If you want proof that life isn’t always fair, look no further than Weibo Corp (ADR) (NASDAQ:WB) — one of the most popular social media sites in China. Weibo earnings were released Wednesday morning. The company managed to top its first-quarter sales and earnings estimates — quite firmly, in fact. But Weibo stock is down 13.7% from Tuesday’s close.
What gives? The bearish response likely stems from the simplest explanation. There are the written estimates, and then there are unspoken expectations that are often a little higher than analysts’ outlooks. WB stock had gained more than 100% over the twelve months leading up to the Weibo earnings report, implying high expectations. When they weren’t met, investors fled.
Once the dust settles, however, the odds are that good investors will realize there’s still too much growth and value here to ignore.
Weibo Earnings Recap
For its Q1 ending in March, Weibo turned $349.9 million worth of revenue into per-share earnings of 50 cents versus expectations for a profit of 47 cents per share and sales of $342.4 million. The company earned 26 cents per share of WB stock on $199.2 million in sales for the same quarter a year earlier.
As usual, most of the company’s revenue was driven by advertising and marketing sales, which reached $302.9 million for the quarter.
The big fiscal improvements were made hand-in-hand with more users, and more active usage. The total number of monthly users was 70 million more than reported for the first quarter of 2017, reaching 411 million, while the total number of daily users was up 30 million from year-ago levels to 184 million.
CEO Gaofei Wang commented on the numbers:
“We continue to see great momentum in our business with advertising and marketing revenue growing 79% year over year in the first quarter. With ad budget shifting toward mobile, social and video, we are seeing our revenues benefiting from this secular trend.”
He also added:
“Our focus to grow users scale, deepen the collaboration with top IP content providers, media, celebrities and KOLs on content, strengthen platform effect and social impact will further help attracting more advertisers to increase their ad spending on Weibo.”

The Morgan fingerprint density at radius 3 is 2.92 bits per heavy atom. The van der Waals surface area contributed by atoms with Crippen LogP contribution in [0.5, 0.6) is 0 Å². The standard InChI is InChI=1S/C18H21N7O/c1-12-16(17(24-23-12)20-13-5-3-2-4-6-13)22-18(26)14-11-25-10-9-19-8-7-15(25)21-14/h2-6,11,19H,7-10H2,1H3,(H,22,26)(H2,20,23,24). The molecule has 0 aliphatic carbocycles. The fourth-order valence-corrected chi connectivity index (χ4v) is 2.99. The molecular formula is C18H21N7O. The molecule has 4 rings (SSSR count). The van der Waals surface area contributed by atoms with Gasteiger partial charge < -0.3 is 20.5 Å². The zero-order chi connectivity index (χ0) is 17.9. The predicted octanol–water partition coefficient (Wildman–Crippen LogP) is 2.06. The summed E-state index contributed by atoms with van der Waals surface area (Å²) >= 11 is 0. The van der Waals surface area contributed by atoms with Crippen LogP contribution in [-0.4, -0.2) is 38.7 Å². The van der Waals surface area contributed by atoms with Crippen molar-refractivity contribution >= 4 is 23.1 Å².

The Bullish Case Still Stands
Weibo is mostly commonly compared to Twitter Inc (NYSE:TWTR), in that it’s a microblogging platform. In reality though, all of its customization and enhanced posting features make it look and feel much like Facebook, Inc. (NASDAQ:FB).
Whatever it is, there’s nothing else quite like it catering to Chinese consumers — a market that’s just now experiencing the height of its mobile internet revolution.
Investorplace’s Luke Lango explained late last month:
“The more Chinese consumers urbanize, the more they will have smart phones and other smart devices. The more they have those devices, the more they will become digitally engaged through social media platforms. As engagement transitions from traditional to digital mediums in China, advertisers will follow suit and flock toward digital channels with max engagement. Weibo, as a digital channel for advertisers with nearly 400 million monthly active users, is naturally a big winner in this transition.”
Given its current pace of 80 million new regular users per year, within five years Weibo could boast 800 million regulars, prodding Lango to suggest WB stock could be worth as much as $200 per share down the road.
Looking Ahead After Weibo Earnings
For the quarter now underway, Weibo is looking for sales of between $420 million and $430 million, based on current exchange rates. Analysts were collectively looking for revenue of $417.1 million. The company didn’t offer profit guidance, but the pros are modeling Q2 earnings of 65 cents per share of WB stock.
The company reported sales of $253.4 million and per-share operating income of 38 cents for the second quarter of 2017, suggesting the first quarter’s red-hot growth streak remains intact. The full-year and 2019 estimates suggest similar strength going forward.
To that end, the new forward-looking P/E of 29 is still a bargain relative to the pace of earnings growth in Weibo’s past and expected in its future. Wild swings are nothing unusual here, and for the better part of the past couple of years, buying on the dip has proven prudent. That’s not likely changed as of today.
As of this writing, James Brumley did not hold a position in any of the aforementioned securities. You can follow him on Twitter, at @jbrumley.
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